Man who challenges court's patience is held in contempt
WILLMAR -- Thursday was not court-as-usual for Kandiyohi County District Judge Donald M. Spilseth. Instead, a defendant -- with an apparent certainty that conspiracy surrounds him -- tested Spilseth and the courtroom's patience by refusing to ans...
WILLMAR -- Thursday was not court-as-usual for Kandiyohi County District Judge Donald M. Spilseth. Instead, a defendant -- with an apparent certainty that conspiracy surrounds him -- tested Spilseth and the courtroom's patience by refusing to answer questions, defying orders and outright mocking the court.
Terry Dean Nemmers, 44, of Glenwood was held in contempt and ushered off to the Kandiyohi County Jail under a 90-day sentence. Nemmers was appearing in court Thursday after charges he faced were amended to include a felony count of aggravated forgery. He is scheduled to be in court again at 10 a.m. today.
But because of Nemmers' alleged behavior, the court hearing did not go as planned.
According to the court order sentencing Nemmers to 90 days in jail for contempt, Nemmers was disruptive and unresponsive at his hearing. Nemmers allegedly remained seated when told to rise for the judge, refused to come forward and sit at the counsel table and responded with "irrelevant rhetorical question(s)" when questioned by the court.
The order, signed by Spilseth, was filed Thursday after Nemmers was taken to jail. Spilseth also noted in the order that Nemmers wore a shirt proclaiming "NO KANGAROO COURT," which was found to be disrespectful.
More writing was on the back of the shirt but was not recorded in the order.
According to Merriam-Webster online, a kangaroo court is, "a mock court in which the principles of law and justice are disregarded or perverted."
During the hearing Thursday, prosecuting attorney Shane Baker asked for Nemmers to be held in contempt for 30 days. Spilseth instead ordered 90 days of jail time. "The unresponsiveness, disorderly, disrespectful and disruptive conduct of the defendant in the presence of the court constitutes contemptuous conduct," Spilseth stated in the order.
Spilseth went on to state that Nemmers must make a "good faith statement" in writing to comply with the rules of the criminal proceedings in order for the case to continue. If Nemmers makes the statement, the remaining jail time he faces for the contempt charge will be vacated.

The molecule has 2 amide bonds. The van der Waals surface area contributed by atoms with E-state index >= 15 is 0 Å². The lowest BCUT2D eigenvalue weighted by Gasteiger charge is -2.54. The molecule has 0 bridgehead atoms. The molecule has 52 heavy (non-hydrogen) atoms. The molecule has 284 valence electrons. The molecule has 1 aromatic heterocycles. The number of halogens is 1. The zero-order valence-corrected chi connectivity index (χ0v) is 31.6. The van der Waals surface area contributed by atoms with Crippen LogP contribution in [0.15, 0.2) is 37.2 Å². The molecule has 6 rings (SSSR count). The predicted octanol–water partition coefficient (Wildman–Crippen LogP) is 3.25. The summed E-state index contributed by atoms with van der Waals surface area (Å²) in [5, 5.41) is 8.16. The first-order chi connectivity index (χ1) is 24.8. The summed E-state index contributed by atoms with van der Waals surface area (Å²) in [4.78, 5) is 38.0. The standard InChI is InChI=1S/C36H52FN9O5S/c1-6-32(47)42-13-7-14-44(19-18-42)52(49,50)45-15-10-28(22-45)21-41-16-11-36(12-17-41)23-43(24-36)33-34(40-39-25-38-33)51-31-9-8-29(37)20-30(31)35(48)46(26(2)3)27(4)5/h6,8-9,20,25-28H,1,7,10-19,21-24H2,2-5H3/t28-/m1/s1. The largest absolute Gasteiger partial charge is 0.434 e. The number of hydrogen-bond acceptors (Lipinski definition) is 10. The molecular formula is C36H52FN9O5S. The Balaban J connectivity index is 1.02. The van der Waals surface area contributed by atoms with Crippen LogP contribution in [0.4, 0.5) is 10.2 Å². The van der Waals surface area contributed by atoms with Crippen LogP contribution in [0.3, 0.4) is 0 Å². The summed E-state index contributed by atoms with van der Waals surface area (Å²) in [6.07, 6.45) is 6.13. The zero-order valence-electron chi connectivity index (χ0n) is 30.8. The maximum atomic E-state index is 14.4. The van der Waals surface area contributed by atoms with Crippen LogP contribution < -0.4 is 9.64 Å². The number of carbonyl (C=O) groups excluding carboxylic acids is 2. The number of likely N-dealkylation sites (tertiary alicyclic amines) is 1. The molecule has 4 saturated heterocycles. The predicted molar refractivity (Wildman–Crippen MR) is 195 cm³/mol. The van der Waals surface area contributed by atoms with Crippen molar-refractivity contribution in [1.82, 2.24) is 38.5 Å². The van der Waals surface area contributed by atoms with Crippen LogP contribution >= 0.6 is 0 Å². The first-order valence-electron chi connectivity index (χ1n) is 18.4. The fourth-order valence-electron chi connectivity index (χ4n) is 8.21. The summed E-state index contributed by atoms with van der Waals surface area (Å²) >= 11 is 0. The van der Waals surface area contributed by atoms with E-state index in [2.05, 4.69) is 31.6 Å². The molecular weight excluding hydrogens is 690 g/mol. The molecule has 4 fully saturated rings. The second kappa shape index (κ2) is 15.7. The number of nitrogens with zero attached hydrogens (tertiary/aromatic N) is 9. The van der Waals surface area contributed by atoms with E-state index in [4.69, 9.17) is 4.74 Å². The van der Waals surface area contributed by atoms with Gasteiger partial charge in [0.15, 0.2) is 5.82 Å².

Spilseth rescheduled the hearing for today as an option for Nemmers to participate cooperatively and provide his written statement to the court. However, Spilseth stipulated in the order that the court would not hesitate to use physical restraints, including gag devices, if Nemmers continued to be disruptive.
Nemmers was arrested and charged after an incident Oct. 12 when he was caught driving a vehicle with fake license plates. The plate read "JOHN 7:24," which apparently refers to a passage in the Bible that says to not judge on appearance, but judge righteously.
According to the complaint, Nemmers refused to identify himself to the officer and said he would speak only to a judge. A Willmar police officer found Nemmers' expired driver's license in the vehicle, but the license did not have a photo of Nemmers. The photo shows an empty chair.
Nemmers was originally charged with a gross misdemeanor for intending to evade taxes and a misdemeanor for driving an unregistered vehicle. The felony charge was supposed to be added to the list Thursday, but a full explanation of the charge was not given because of Nemmers' alleged actions.
At Nemmers' first appearance Oct. 13, he wrote all over the release form when asked to sign it. The release form lists the conditions a defendant must meet to be released from jail, including bail, bond and other stipulations.
On the release order Nemmers wrote phrases such as, "are you a righteous judge or an unrighteous judge," and "Act 5:29 we must obey God rather than men." Nemmers also crossed off a line on the form and referred to the bond amount as "ransom for kidnapping."